I am trying, hopelessly perhaps, to try and build a connection between earning money, buying something, breaking that something, and the natural consequence to that.  I expect to be blogging about how consequences don’t work soon enough, but for now, just indulge me a little and let me enjoy my stationery draw of sanity.

5 thoughts on “My Stationery Drawer of Sanity

  1. claire

    Oh this did make me chuckle, I can totally relate to everything you’ve written here, except my one pet hate is not the lack of respect for stationary, but books! I love love love books and to see one being bent, kneeled upon, folded, creased, ripped or god forbid drawn in, Then there is very little that can be done to prevent the screaming banshee within me being released!

  2. Considerer

    Hehehe good for you! Let the consequences provide their own lessons. Looking forward to hearing how it goes…

  3. Carrie

    Tonight, after pronouncing what a “lovely” pen I’d given him to write his school punishment exercise with, I watched (out of the corner of my eye, while peeling carrots) as my son proceeded to destroy it. First the cap was chewed then it flew across the kitchen, another bit hit the floor and finally the tip was squished in so hard that it split. Before the punishment exercise was finished, the “lovely” pen was in the bin. I completely agree with you – it exhausts me to see anything destroyed, but the needless destruction of stationery is particularly depressing, somehow. I’ve recently bought myself a pencil case, and pencils in peril have been finding their way in there, seeking refuge….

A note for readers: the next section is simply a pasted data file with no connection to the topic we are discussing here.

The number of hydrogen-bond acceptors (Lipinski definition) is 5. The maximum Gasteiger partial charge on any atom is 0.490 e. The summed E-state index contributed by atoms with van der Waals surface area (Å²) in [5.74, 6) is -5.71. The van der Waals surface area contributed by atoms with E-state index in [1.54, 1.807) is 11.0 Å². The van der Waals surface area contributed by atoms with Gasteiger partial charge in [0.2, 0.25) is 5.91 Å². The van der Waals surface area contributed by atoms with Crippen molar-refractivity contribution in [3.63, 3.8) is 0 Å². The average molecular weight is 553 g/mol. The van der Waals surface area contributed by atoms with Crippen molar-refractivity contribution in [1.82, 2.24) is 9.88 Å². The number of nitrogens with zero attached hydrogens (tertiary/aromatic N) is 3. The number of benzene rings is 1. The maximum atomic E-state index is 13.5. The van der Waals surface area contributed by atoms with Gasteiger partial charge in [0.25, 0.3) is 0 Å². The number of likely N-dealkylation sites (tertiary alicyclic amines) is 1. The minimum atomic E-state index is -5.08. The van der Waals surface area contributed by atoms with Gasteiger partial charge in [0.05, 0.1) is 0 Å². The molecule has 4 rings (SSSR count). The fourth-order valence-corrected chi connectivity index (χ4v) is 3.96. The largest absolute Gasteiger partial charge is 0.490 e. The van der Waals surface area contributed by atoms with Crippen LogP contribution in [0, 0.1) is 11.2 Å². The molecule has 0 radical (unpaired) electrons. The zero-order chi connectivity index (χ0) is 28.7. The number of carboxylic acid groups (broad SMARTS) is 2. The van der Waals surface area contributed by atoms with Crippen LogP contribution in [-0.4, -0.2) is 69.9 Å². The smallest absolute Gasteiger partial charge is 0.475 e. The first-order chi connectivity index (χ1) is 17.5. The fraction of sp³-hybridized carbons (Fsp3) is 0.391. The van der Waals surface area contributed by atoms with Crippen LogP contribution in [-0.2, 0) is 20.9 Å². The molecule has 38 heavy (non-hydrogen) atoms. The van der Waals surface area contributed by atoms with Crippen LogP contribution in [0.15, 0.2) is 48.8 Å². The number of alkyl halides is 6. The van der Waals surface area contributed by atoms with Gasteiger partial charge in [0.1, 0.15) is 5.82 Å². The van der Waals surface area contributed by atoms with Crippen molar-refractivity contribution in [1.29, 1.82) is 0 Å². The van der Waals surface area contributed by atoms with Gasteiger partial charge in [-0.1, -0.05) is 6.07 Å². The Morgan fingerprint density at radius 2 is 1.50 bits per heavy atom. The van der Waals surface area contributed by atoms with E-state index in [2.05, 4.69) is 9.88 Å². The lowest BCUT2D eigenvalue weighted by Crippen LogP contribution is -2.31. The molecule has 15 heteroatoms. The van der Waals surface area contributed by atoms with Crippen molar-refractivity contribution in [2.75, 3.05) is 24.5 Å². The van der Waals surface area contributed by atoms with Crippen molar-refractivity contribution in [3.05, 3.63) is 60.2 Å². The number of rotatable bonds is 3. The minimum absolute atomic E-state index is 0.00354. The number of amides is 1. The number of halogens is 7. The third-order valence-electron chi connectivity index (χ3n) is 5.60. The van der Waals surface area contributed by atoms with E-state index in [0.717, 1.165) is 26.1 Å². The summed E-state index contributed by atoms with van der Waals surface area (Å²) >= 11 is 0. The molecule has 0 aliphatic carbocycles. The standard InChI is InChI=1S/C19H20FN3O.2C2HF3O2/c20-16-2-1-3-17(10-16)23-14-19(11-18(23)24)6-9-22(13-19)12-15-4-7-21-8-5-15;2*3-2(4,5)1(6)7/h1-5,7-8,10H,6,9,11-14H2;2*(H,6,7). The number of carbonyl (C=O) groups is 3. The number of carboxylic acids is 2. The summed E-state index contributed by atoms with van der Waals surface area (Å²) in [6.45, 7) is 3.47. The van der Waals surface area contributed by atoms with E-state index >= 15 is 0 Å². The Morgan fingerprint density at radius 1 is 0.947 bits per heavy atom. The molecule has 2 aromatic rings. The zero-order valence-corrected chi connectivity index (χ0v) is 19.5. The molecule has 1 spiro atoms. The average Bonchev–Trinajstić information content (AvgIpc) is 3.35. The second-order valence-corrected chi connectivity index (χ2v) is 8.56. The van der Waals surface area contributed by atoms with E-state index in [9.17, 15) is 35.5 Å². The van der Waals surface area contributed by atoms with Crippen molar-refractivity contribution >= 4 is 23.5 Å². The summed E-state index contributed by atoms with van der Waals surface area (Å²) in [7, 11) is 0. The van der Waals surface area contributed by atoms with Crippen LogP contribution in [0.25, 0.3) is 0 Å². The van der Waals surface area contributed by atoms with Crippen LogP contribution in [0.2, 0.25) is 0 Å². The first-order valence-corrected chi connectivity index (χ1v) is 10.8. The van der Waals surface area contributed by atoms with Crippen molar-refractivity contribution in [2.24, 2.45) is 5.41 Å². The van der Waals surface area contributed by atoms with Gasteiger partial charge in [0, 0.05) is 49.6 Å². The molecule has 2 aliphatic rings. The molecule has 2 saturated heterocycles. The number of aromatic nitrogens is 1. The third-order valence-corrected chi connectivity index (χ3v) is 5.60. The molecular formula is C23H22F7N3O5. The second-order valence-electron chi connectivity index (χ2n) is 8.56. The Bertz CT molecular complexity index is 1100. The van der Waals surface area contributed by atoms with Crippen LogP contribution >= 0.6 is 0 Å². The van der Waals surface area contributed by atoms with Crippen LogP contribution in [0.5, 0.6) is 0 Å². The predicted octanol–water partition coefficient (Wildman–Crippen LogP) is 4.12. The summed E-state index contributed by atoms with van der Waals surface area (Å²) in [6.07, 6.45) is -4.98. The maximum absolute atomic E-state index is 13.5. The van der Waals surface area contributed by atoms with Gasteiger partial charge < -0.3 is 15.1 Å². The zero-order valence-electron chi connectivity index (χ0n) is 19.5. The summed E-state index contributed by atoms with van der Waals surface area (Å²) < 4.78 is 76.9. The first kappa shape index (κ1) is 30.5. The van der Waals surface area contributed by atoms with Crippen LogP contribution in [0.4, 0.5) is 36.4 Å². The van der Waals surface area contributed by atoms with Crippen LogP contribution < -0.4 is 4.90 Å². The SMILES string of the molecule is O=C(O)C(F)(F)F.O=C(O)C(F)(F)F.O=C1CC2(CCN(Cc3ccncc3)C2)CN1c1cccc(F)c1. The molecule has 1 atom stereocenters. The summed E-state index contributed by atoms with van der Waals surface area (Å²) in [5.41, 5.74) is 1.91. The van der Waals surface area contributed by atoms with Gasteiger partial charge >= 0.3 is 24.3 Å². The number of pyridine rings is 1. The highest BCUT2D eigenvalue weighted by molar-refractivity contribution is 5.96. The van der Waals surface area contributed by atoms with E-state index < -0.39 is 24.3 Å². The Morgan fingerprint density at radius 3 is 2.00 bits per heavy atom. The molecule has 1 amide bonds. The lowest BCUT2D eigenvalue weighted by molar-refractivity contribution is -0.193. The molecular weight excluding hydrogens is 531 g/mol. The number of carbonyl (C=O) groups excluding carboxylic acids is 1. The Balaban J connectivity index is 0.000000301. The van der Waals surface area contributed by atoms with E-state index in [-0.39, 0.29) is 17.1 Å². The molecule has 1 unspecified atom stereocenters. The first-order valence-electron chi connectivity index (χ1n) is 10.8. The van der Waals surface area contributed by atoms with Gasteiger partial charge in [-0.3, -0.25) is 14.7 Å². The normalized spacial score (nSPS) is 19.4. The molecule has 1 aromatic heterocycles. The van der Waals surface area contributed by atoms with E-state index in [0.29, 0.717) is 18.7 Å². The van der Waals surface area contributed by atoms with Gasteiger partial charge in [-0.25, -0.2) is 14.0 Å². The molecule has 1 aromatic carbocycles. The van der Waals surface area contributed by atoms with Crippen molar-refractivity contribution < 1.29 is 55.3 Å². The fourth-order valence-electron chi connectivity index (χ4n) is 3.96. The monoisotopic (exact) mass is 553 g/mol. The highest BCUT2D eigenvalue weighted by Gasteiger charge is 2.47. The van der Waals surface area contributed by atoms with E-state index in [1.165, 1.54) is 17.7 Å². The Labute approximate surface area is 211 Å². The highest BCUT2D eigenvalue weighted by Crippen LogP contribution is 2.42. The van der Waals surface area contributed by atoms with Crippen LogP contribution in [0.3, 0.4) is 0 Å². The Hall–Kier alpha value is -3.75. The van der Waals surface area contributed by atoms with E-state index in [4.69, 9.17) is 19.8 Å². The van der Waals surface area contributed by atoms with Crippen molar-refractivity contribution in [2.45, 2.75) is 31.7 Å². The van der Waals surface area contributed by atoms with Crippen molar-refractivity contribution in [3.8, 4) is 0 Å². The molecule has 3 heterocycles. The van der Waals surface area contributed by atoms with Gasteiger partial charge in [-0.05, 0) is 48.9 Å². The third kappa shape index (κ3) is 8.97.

4. denise

    ahh honey, your post made me cry. its so nice to know i am not the only one coping with this insanity. i found your blog through googling therapeutic parenting. we are the parents of 2 adopted and one birth child currently going through hell and feeling very alone but the whole ‘j did not have anything to write with’sounds like our life. dd has to leave her dinner tickets at school because between home and the classroom they would dissapear. her teacher bought me out an envelope (her statementing application) yesterday because she couldnt trust dd to get it from the classroom to me in the payground. sometimes things are so painful you just have to laugh

    1. admin Post author

      It sounds as though you need some support. I think I probably know the answer to this, but is there any support in your local area? My only other suggestion for sanity is the books and recordings of Dan Hughes. I have listened to a set of CDs in the car that I bought from Adoption UK called ‘A Day with Dan Hughes’and they have rescued me.
      Also, have you thought about joining twitter? There is a sizeable group of adopters who are all in the same boat and the support and honesty is brilliant. If you do, then find me (@sallydwrites) and I will introduce you to everyone. It’s really easy to do and you can have complete anonymity.